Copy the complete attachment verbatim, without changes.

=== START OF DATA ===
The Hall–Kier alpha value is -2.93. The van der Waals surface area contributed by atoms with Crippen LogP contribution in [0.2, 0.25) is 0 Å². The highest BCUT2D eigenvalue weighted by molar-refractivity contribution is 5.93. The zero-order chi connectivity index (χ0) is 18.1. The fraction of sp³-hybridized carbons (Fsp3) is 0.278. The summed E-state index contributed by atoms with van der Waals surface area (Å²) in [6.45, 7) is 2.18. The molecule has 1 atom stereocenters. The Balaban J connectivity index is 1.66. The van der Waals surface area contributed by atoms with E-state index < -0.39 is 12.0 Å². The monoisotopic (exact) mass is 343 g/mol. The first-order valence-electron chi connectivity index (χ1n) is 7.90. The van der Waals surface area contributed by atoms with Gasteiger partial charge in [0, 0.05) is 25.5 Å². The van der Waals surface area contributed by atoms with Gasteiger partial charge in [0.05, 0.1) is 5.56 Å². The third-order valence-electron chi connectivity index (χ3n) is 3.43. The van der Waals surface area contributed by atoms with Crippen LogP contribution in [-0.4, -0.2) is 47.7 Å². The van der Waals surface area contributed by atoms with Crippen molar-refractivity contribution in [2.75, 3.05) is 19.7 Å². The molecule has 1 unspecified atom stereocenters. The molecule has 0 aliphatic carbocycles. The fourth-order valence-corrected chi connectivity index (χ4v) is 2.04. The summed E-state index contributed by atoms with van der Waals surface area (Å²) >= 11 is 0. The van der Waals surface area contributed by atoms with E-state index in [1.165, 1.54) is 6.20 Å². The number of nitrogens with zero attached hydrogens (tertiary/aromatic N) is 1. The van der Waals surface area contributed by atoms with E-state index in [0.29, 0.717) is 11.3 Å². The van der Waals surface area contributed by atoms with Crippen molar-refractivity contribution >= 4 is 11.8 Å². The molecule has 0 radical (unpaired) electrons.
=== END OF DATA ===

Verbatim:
The Hall–Kier alpha value is -2.93. The van der Waals surface area contributed by atoms with Crippen LogP contribution in [0.2, 0.25) is 0 Å². The highest BCUT2D eigenvalue weighted by molar-refractivity contribution is 5.93. The zero-order chi connectivity index (χ0) is 18.1. The fraction of sp³-hybridized carbons (Fsp3) is 0.278. The summed E-state index contributed by atoms with van der Waals surface area (Å²) in [6.45, 7) is 2.18. The molecule has 1 atom stereocenters. The Balaban J connectivity index is 1.66. The van der Waals surface area contributed by atoms with E-state index < -0.39 is 12.0 Å². The monoisotopic (exact) mass is 343 g/mol. The first-order valence-electron chi connectivity index (χ1n) is 7.90. The van der Waals surface area contributed by atoms with Gasteiger partial charge in [0, 0.05) is 25.5 Å². The van der Waals surface area contributed by atoms with Gasteiger partial charge in [0.05, 0.1) is 5.56 Å². The third-order valence-electron chi connectivity index (χ3n) is 3.43. The van der Waals surface area contributed by atoms with Crippen LogP contribution in [-0.4, -0.2) is 47.7 Å². The van der Waals surface area contributed by atoms with Crippen molar-refractivity contribution in [2.75, 3.05) is 19.7 Å². The molecule has 1 unspecified atom stereocenters. The molecule has 0 aliphatic carbocycles. The fourth-order valence-corrected chi connectivity index (χ4v) is 2.04. The summed E-state index contributed by atoms with van der Waals surface area (Å²) >= 11 is 0. The van der Waals surface area contributed by atoms with E-state index in [1.165, 1.54) is 6.20 Å². The number of nitrogens with zero attached hydrogens (tertiary/aromatic N) is 1. The van der Waals surface area contributed by atoms with E-state index in [0.29, 0.717) is 11.3 Å². The van der Waals surface area contributed by atoms with Crippen molar-refractivity contribution >= 4 is 11.8 Å². The molecule has 0 radical (unpaired) electrons.